Which parent is responsible for completing the financial aid application?
I recently enrolled in a community college. I am a displaced housewife, mother of two children and a domestic violence survivor. I was laid off from my part-time job a few months ago. The Student Aid Report (SAR) declared that I do not qualify for financial aid based on my husband’s salary last year. My children and I are living on the child support, $200 alimony and food stamps. If I cannot find aid I will have to quit before I really even get started. I was denied my education when I was living with my husband. And now I have no idea what to do. — Natalie H.
If you filed the Free Application for Federal Student Aid (FAFSA) as separated or divorced, your husband’s income should not have been reported on the FAFSA. You do not need to have a legal separation to qualify as separated for federal student aid purposes. An informal separation is sufficient, so long as you do not cohabit with your husband. It is possible that your own income may have caused you to be ineligible for the Pell Grant.
Ask the financial aid office at your college for a professional judgment review. Provide them with documentation of your job loss, such as the layoff notice or recent (within 90 days) documentation of the receipt of unemployment benefits. Also provide them with documentation of the domestic violence, such as a letter from a social worker or the director of a women’s shelter who is familiar with your situation, or copies of police reports or court protection from abuse orders. The financial aid office can adjust the income figures on the Free Application for Federal Student Aid (FAFSA) to reflect your current income instead of last year’s income and to exclude your husband’s income.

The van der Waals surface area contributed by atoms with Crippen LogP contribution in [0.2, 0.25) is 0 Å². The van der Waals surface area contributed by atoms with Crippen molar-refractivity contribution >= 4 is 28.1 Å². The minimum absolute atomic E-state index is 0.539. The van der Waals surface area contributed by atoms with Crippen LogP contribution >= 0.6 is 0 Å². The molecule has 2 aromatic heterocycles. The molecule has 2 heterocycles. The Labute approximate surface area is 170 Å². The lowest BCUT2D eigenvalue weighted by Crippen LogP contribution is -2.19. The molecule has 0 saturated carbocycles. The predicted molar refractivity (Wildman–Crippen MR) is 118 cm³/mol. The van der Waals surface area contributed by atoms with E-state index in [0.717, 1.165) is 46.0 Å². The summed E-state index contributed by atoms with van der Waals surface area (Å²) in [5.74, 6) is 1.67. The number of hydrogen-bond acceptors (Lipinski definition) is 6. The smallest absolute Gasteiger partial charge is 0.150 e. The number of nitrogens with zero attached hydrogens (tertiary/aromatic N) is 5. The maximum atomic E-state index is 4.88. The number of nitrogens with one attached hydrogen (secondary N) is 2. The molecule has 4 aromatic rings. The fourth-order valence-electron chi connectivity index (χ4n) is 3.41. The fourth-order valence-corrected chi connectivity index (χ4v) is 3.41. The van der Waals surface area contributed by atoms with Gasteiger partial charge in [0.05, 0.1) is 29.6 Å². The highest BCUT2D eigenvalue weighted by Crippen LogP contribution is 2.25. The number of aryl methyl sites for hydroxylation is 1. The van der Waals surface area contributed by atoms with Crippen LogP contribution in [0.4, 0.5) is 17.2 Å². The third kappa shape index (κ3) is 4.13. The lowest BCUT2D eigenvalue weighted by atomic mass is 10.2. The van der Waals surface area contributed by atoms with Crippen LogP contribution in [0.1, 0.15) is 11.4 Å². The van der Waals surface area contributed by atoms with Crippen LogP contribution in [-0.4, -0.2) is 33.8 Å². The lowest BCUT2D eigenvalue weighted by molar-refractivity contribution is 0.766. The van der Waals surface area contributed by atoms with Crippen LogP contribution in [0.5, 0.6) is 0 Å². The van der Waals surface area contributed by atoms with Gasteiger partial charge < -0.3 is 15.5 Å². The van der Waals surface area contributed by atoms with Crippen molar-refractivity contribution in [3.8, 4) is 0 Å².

I receive child support currently but will not when my daughter goes to school. If I report the child support on the FAFSA we do not qualify for much help, without it we do. I did not put any of the money aside for college (sorry, had to eat). Do I have to claim the child support? I also only get support for one child but support two (one already in college). — Mary Ann B.
The information on the FAFSA is based on the prior tax year. You have to report the child support. If you fail to report it, the college will consider it to be conflicting information that must be resolved before aid can be disbursed. (They will know that you are divorced and the age of your child and so will question the failure to report the receipt of child support payments.) As I note in the answer to the last question of the November 23, 2009 Ask Kantro column, you can ask the college financial aid administrator to make an adjustment because of the impending discontinuation of child support. However, if you fail to report the child support, the college financial aid administrator will be less willing to accommodate your request. Honesty is always the best policy.
Incidentally, when you have two children in college at the same time, you should experience a significant increase in each child’s financial aid eligibility. The parental contribution portion of the expected family contribution (EFC) is divided by the number of children in college.